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Cattle industry experiences hurdles, remains resilient

ALLISON MILES

By ALLISON MILES
Nov. 1, 2011 at 6:01 a.m.

A dry 2011 meant challenges for many Texas ranchers, as many minimized herd sizes and some sold them off completely. Those in the business, however, say agriculturists are resilient and they will make it through the drought.

A dry 2011 meant challenges for many Texas ranchers, as many minimized herd sizes and some sold them off completely. Those in the business, however, say agriculturists are resilient and they will make it through the drought.

A parched 2011 meant hurdles for many agriculturists, from lower crop yields for farmers to wildfire worries for landowners and more.

The cattle industry was not immune.

Ranchers say the industry faced obstacles but, with a bit of resilience, will pull through.

Darin Burns works with Z Tags, a company that provides livestock ear tags, in Seguin. Decreased herd numbers have impacted his business, he said, but the ranching industry will always remain.

The key is to stick around until the situation betters.

"Mother Nature provides this vicious cycle, but we're used to it," he said. "Even though there is less cattle, there are still going to be ranchers."

Steven Page, with Monty's Plant Food Co. in the Groveton area, said he helped his father haul off the rest of their cattle just last week. While that aspect of the industry might be a bit tough, he said now is a good time to make contacts and better prepare for the future.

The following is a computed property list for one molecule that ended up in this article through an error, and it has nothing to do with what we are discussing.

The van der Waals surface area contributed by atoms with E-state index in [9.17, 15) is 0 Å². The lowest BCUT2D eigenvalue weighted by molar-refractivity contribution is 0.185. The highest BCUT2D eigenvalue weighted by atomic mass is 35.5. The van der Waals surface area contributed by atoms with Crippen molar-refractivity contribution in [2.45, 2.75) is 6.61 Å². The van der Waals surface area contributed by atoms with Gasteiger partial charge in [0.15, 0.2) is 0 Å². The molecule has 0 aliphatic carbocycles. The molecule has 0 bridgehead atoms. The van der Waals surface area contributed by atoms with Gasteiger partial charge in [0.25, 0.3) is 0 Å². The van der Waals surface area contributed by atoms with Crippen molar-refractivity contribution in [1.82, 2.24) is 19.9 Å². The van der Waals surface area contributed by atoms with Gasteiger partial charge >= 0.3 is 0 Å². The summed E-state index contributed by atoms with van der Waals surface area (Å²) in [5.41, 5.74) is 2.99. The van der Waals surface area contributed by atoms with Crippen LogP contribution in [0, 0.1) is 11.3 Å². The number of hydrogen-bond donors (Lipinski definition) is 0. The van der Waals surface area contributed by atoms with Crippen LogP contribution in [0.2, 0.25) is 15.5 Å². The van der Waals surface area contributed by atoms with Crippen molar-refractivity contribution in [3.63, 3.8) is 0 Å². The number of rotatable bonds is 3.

A majority of ranchers downsized their operations when the drought took hold, said Bill Hyman, executive director of the Independent Cattlemen's Association of Texas. Some sold out completely, he added, but not many.

Statewide, Texas' cattle population is about 50 to 60 percent what it was in the early '90s, he said, attributing the decrease not only to the drought, but also to issues such as urbanization, aging ranchers and rising fuel and fertilizer costs.

"It used to be you'd drive 45 miles to check on the cattle several times a week," he said. "But, with diesel at $4, it's expensive."

Circumstances aren't always easy, he said, but ranchers are optimistic people.

"It's not a one-year business," he said. "It's a lifetime business. And then it's the kids' and grandkids' business."

Mike McCravey, industry relations manager with the Texas Beef Council, said there was a silver lining to the obstacles ranchers faced.

Beef prices remained high, largely because of both local demand and a dramatically increased demand abroad.

"We feel that ... in spite of the drought and hard times, we're faring pretty well," McCravey said.

Although he said he hoped to see rain in the near future, he said agriculturists are resilient and will make it through the dry patch.

"It's not the highest-paying job, but it's great to make a difference," he said. "We're feeding the world."


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